NSX-T 2.0 is available for 2 months now and I have played with it quite a lot since that moment. There are a lot of differences between NSX-T and NSX-V and I thought I could share a few tips you should know before starting with NSX-T.
- Geneve, not VXLAN or STT
- Recommended MTU
- NSX-T VIBs
- Controllers Are Always Required
- Deploy Controllers Sequentially
- NSX Edge Cluster
- Where to Run VM-based Edges
- Respect NSX-T System Requirements
- Uplink Names in Uplink Profiles
- Compute Managers: What, When and Why?
- Don’t Try to Compare NSX-T with NSX-V
Geneve You Said?
NSX-T 1.1 introduced Geneve protocol to establish tunnels across the transport nodes to carry overlay traffic. Geneve replaces STT protocol used in the earlier release. Geneve stands for Generic Network Virtualization Encapsulation and is a new encapsulation method co-authored by VMware, Microsoft, Red Hat and Intel; at the time of this writing, Geneve is still an IETF draft.
Geneve is designed to support network virtualization use cases, where tunnels are typically established to act as a backplane between the virtual switches residing in hypervisors, physical switches, or middleboxes or other appliances.
- NSX for vSphere will continue to leverage VXLAN.
- When we say VTEP with NSX-T, it refers to Virtual Tunnel End Point.
- You can also use TEP (for Tunnel End Point)
When leveraging encapsulation technologies, it is important to increase the MTU supported both on transport nodes as well as on all interfaces of the devices deployed in the physical network. For NSX-T, the documentation refers to a preferred MTU size of 2000 or above.
Actually, my personal recommendation is 9000: why bothering increasing to 1600 or 2000 when you can do 9000? It’s only a maximum after all! 🙂
Different possible scenarios have different requirements:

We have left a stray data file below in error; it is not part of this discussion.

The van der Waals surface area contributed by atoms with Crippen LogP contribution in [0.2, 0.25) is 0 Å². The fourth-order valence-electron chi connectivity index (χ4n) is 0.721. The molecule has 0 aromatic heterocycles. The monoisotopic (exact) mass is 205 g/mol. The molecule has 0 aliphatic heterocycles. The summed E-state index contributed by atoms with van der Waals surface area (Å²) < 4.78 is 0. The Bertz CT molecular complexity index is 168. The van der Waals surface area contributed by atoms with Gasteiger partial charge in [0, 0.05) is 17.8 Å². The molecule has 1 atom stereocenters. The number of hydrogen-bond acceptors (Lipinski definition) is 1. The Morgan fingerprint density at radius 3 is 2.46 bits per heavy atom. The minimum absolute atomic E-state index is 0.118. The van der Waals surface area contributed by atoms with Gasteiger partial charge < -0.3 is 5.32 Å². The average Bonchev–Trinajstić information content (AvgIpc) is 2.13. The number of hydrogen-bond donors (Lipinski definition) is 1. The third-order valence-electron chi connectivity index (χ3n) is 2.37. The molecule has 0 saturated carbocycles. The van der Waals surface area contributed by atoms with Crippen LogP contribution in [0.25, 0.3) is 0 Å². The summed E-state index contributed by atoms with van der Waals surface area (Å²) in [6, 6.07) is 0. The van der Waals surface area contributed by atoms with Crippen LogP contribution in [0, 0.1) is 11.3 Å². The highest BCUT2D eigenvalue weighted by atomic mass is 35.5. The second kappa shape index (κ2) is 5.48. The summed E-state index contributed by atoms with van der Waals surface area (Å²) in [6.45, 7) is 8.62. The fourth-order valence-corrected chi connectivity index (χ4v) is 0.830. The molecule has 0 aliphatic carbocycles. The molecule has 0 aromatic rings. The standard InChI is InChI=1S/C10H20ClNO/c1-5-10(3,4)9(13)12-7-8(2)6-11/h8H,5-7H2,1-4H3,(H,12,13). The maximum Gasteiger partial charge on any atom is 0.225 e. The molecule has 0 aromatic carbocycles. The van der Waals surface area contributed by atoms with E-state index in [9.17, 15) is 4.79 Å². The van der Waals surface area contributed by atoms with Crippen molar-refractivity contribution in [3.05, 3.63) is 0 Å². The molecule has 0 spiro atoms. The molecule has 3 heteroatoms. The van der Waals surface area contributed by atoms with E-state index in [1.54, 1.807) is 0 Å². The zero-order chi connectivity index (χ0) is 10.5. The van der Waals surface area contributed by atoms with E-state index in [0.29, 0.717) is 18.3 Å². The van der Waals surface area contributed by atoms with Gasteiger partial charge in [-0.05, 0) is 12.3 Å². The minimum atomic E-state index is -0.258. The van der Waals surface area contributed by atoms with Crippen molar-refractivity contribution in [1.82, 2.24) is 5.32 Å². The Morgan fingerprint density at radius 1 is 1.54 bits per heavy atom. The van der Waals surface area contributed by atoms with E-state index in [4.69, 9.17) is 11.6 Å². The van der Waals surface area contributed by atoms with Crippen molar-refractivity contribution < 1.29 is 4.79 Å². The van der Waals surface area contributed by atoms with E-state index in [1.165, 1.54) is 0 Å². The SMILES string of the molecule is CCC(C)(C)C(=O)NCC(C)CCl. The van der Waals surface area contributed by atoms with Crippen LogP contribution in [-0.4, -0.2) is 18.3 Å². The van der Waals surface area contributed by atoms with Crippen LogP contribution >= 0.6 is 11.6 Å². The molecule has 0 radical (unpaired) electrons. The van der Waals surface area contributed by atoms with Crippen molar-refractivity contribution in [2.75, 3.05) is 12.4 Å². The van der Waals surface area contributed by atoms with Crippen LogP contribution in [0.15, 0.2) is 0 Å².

- When leveraging NSX-T only for the distributed firewall, you don’t need to increase the MTU. Nevertheless, I always recommend it for long-term plans (in case of network virtualization is introduced later).
- When you want to carry overlay traffic for network virtualization, increasing the MTU to a minimum of 1600 bytes is recommended (same rule as NSX-V).
- When using Distributed Network Encryption (DNE), the tunnel endpoint (TEP) interface minimum MTU size must be 1700 if an encryption rule is applied on a hypervisor.
Compared to the 1 (or 2) VIB installed by NSX-V (depending on the version: esx-vxlan and esx-vsip up to NSX-V 6.3.2, and esx-nsxv from NSX-V 6.3.3 onwards on ESXi 6.0 or later), you have now 23 VIBs that get installed when you create a fabric node in NSX-T.
Some of them are described in the documentation.
Controllers Are Always Required
NSX Controller is deployed as a cluster of highly available virtual appliances that are responsible for the programmatic deployment of virtual networks across the entire NSX-T architecture. The set of objects that the control plane deals with include VIFs, logical networks, logical ports, logical routers, IP addresses, etc.
With NSX-T, the controller cluster is not an optional component to deploy as it is required for multiple functions (including the distributed firewall). Distributed firewall policies are pushed to the controller cluster which will convert the objects used in the rule definition into IP addresses before programming the data-path (policies using IP addresses pushed to hosts).
Deploy Controllers Sequentially
Due to its nature and because the deployment involves multiple manual steps, I recommend proceeding in sequential steps to deploy the NSX controller cluster to avoid situations having multiple masters.
- Deploy first the 3 controllers